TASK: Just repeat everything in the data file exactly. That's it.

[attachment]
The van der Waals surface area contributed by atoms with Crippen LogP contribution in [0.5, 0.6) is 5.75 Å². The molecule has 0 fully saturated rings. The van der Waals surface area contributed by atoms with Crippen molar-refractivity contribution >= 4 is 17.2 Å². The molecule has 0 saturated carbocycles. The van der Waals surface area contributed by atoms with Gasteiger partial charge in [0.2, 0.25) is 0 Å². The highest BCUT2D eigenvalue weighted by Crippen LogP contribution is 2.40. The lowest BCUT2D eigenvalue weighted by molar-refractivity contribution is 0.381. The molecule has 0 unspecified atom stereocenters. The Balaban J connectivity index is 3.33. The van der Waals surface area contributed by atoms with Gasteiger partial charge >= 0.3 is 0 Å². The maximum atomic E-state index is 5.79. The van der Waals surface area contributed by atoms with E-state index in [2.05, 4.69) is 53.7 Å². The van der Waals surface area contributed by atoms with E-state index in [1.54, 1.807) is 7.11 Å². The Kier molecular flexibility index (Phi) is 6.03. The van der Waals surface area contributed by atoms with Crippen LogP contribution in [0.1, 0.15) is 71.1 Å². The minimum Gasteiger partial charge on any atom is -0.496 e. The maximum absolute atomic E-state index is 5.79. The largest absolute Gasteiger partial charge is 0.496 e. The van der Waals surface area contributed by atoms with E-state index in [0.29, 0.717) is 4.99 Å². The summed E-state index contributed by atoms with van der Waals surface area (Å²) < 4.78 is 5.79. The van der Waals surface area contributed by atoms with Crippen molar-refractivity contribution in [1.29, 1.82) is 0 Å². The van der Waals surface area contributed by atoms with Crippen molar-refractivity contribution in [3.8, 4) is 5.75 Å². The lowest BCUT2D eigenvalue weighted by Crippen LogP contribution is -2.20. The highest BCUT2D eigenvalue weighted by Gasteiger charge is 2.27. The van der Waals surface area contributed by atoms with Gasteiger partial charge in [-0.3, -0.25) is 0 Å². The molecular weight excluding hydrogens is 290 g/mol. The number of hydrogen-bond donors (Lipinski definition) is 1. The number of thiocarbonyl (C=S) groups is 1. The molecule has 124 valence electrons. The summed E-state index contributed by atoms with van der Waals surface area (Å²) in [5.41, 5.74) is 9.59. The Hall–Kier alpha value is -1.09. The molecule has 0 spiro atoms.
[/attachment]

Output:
The van der Waals surface area contributed by atoms with Crippen LogP contribution in [0.5, 0.6) is 5.75 Å². The molecule has 0 fully saturated rings. The van der Waals surface area contributed by atoms with Crippen molar-refractivity contribution >= 4 is 17.2 Å². The molecule has 0 saturated carbocycles. The van der Waals surface area contributed by atoms with Gasteiger partial charge in [0.2, 0.25) is 0 Å². The highest BCUT2D eigenvalue weighted by Crippen LogP contribution is 2.40. The lowest BCUT2D eigenvalue weighted by molar-refractivity contribution is 0.381. The molecule has 0 unspecified atom stereocenters. The Balaban J connectivity index is 3.33. The van der Waals surface area contributed by atoms with Gasteiger partial charge >= 0.3 is 0 Å². The maximum atomic E-state index is 5.79. The van der Waals surface area contributed by atoms with E-state index in [2.05, 4.69) is 53.7 Å². The van der Waals surface area contributed by atoms with E-state index in [1.54, 1.807) is 7.11 Å². The Kier molecular flexibility index (Phi) is 6.03. The van der Waals surface area contributed by atoms with Crippen LogP contribution in [0.1, 0.15) is 71.1 Å². The minimum Gasteiger partial charge on any atom is -0.496 e. The maximum absolute atomic E-state index is 5.79. The largest absolute Gasteiger partial charge is 0.496 e. The van der Waals surface area contributed by atoms with E-state index in [0.29, 0.717) is 4.99 Å². The summed E-state index contributed by atoms with van der Waals surface area (Å²) < 4.78 is 5.79. The van der Waals surface area contributed by atoms with Crippen molar-refractivity contribution in [1.29, 1.82) is 0 Å². The van der Waals surface area contributed by atoms with Crippen molar-refractivity contribution in [3.8, 4) is 5.75 Å². The lowest BCUT2D eigenvalue weighted by Crippen LogP contribution is -2.20. The highest BCUT2D eigenvalue weighted by Gasteiger charge is 2.27. The van der Waals surface area contributed by atoms with Gasteiger partial charge in [-0.3, -0.25) is 0 Å². The molecular weight excluding hydrogens is 290 g/mol. The number of hydrogen-bond donors (Lipinski definition) is 1. The number of thiocarbonyl (C=S) groups is 1. The molecule has 124 valence electrons. The summed E-state index contributed by atoms with van der Waals surface area (Å²) in [5.41, 5.74) is 9.59. The Hall–Kier alpha value is -1.09. The molecule has 0 spiro atoms.